A study released this week by Kitewheel found a declining focus on social media interactions as organizations move toward an omni-channel approach to the customer journey.
The data, which examined brand interactions across several industries, showed that between 2014 and 2015, companies began to expand efforts in multiple channels. Notably, social’s share of interactions declined 23 percent, while web interactions were up 67 percent and email grew significantly: 270 percent.
The study also found that while mobile apps are still a small percentage of overall interactions, they are on an upward trajectory. Interactions increased 10x over the past year.
“(There was a) significant swing in the volume of social interactions between 2014 and 2015,” Kitewheel president Mark Smith told VentureBeat. “It seems 2014 was the year of social-led journeys, and by 2015, it really had become an omni-channel journey world.”
According to the data, the most important priorities in a customer journey are creating a personalized and relevant customer experience (17 percent) and a fast and efficient customer experience (11 percent).
Seamless Customer Journey Important for B2B Buyers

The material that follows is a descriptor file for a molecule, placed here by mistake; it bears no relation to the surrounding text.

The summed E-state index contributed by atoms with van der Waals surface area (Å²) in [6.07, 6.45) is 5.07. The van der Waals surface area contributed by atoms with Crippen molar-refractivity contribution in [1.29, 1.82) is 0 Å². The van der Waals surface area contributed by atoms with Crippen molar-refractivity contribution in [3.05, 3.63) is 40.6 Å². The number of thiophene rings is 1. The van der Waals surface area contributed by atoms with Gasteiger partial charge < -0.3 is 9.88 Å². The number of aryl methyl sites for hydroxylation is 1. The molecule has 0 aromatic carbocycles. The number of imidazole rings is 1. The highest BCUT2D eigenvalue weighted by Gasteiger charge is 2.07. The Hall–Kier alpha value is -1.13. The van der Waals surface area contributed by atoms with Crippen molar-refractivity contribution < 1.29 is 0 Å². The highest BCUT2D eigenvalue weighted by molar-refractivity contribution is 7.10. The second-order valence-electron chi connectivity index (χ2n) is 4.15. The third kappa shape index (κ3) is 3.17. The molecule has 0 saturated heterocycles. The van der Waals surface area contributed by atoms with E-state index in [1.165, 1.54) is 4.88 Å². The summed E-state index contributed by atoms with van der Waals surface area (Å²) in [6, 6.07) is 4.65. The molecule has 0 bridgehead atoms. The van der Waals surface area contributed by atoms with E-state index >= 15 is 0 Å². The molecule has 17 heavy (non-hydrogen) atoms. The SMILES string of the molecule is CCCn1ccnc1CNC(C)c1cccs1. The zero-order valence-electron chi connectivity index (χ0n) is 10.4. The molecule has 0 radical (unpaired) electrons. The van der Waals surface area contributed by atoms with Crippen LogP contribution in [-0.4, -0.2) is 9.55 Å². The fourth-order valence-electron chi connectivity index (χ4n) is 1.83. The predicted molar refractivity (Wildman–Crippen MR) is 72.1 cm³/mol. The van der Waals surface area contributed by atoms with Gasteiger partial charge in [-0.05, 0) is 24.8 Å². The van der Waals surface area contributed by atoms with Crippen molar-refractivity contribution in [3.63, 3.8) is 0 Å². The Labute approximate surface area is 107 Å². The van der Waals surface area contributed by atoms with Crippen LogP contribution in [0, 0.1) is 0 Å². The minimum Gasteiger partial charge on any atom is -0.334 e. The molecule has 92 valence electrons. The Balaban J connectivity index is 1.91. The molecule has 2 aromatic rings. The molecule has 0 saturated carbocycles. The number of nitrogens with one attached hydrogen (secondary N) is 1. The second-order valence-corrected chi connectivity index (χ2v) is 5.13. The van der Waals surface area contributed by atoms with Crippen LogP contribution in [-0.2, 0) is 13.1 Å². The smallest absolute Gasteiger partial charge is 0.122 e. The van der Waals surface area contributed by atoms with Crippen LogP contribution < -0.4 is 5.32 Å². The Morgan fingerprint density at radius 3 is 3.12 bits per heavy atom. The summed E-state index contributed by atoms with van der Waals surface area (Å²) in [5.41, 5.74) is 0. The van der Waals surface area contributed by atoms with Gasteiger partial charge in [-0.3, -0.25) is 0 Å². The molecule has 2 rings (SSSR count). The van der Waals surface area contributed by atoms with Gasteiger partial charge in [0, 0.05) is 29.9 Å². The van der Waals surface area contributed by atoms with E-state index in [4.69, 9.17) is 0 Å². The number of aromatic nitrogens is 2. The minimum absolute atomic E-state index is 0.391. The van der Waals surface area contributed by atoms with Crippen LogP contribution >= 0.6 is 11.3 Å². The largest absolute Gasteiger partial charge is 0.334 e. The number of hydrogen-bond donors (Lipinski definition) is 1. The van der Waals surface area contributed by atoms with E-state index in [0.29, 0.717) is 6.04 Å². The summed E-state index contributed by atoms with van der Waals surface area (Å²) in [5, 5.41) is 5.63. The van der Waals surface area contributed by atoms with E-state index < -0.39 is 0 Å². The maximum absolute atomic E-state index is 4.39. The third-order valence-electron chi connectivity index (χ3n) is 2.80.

As the focus on digital continues to grow, a July 2015 report by Adobe and Econsultancy found B2B marketers believe customer experience, personalization and big data hold the most promise for B2B marketing success over the next five years.
Nearly a quarter of B2B respondents (22 percent) named customer experience as the greatest opportunity; followed by personalization (16 percent) and big data (13 percent). These responses matched up with B2C marketers, indicating digital tactics for both segments are converging.
As further evidence, a Nov. 2015 study by Accenture and SAP hybris found that B2B buyers are looking for a seamless omni-channel buying experience. The data showed digital experiences are becoming more important to B2B customers and buyers would leave businesses with sub-par online experiences. In 2015, 75 percent of B2B buyers said they research at least 25 percent of their work-related purchases online, even if they made the actual purchase offline.